In the runup to the 2020 election, the Trump campaign is reportedly drawing up a list of “climate change victories” that it can tout to the record number of Americans who say they care about global warming (including a growing number of Republicans who believe immediate action is needed). At the top of the list: data showing US carbon dioxide emissions fell during Trump’s first year in office.
The campaign is apparently hoping voters won’t notice that emissions rose by 2.8 percent in 2018, Trump’s second year in office, after declining for the four previous years. Maybe voters won’t ask why Trump’s regulatory rollbacks, cited as the reason for the 2017 emissions reductions, failed to continue delivering.
The 2018 increase in emissions was the largest since 2010, and the government’s data might be an underestimate. The Rhodium Group, an independent research provider, estimates that emissions increased by 3.4 percent—the second largest annual gain in more than two decades.
The White House may be expecting a better result this year. In late January, the US Energy Information Administration (EIA) predicted the nation’s energy-related carbon dioxide emissions would decrease in 2019 and 2020.
“Weather conditions and continued economic growth were the primary factors in increasing energy consumption and emissions in 2018,” the EIA explained. “Last year was very warm,” so Americans cranked up their air conditioners. The EIA also reported that last year’s winter months were “colder than the previous 10-year average.” In other words, it was both hotter and colder than normal, which led to record levels of electricity and natural gas consumption.
Perry Lindstrom, Senior Energy/Environment Analyst with the EIA, says there will be fewer “heating degree days” and “cooling degree days” in 2019 and 2020. These are measurements, respectively, of the extent to which the daily outdoor temperature exceeds or falls below 65 degrees Fahrenheit—they serve as indicators of heating and air-conditioning demand. “We use NOAA weather projections, and they are forecast to return to closer to normal than 2018 weather,” Lindstrom told me in an email in January.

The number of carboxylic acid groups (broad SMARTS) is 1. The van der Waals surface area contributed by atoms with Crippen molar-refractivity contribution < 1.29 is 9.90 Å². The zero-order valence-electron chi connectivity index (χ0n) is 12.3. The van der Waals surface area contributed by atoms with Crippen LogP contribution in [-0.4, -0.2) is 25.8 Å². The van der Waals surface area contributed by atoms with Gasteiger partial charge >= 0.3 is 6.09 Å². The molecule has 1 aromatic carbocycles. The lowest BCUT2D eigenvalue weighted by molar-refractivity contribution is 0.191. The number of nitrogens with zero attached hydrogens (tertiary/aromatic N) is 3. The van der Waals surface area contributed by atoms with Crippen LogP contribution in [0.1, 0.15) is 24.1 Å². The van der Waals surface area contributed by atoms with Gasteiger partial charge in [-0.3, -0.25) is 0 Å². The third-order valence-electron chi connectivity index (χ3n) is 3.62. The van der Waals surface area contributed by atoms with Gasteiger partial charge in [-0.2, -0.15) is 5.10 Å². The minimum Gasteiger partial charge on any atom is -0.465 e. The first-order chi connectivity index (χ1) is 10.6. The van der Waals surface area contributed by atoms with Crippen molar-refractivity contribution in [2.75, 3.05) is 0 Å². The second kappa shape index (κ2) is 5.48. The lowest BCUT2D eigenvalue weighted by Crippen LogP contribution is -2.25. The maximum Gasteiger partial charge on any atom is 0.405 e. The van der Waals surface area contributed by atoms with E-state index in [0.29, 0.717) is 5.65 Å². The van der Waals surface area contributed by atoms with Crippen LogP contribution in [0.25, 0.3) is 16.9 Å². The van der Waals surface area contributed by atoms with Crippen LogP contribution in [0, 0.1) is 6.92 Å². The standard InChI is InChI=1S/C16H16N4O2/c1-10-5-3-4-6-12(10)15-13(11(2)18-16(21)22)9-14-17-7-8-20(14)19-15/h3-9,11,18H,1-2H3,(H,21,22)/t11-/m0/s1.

So far, that hasn’t happened. The first three months of 2019 turned out to be the coldest start in five years. And although the EIA is still predicting that the average US residential customer will use about 5 percent less electricity this summer than last, NOAA is forecasting above-normal temperatures across much of the United States through June 2020.
Meanwhile, transportation-related emissions (which have outpaced electricity-related emissions in the past few years) are likely to continue climbing. The Trump administration has proposed freezing Obama-era fuel-economy standards at 2020 levels. If no new efficiency improvements are required, and travel demand continues to rise, transportation emissions will inevitably increase.
The long-term outlook is dismal. Hewing to the Paris Agreement would mean a 26 to 28 percent reduction below 2005 emissions levels by 2025. But if current trends continue and the federal government fails to enact new regulations, the EIA predicts US energy-related carbon dioxide emissions “will remain near current levels through 2050.” That would be a disastrous defeat for the climate.
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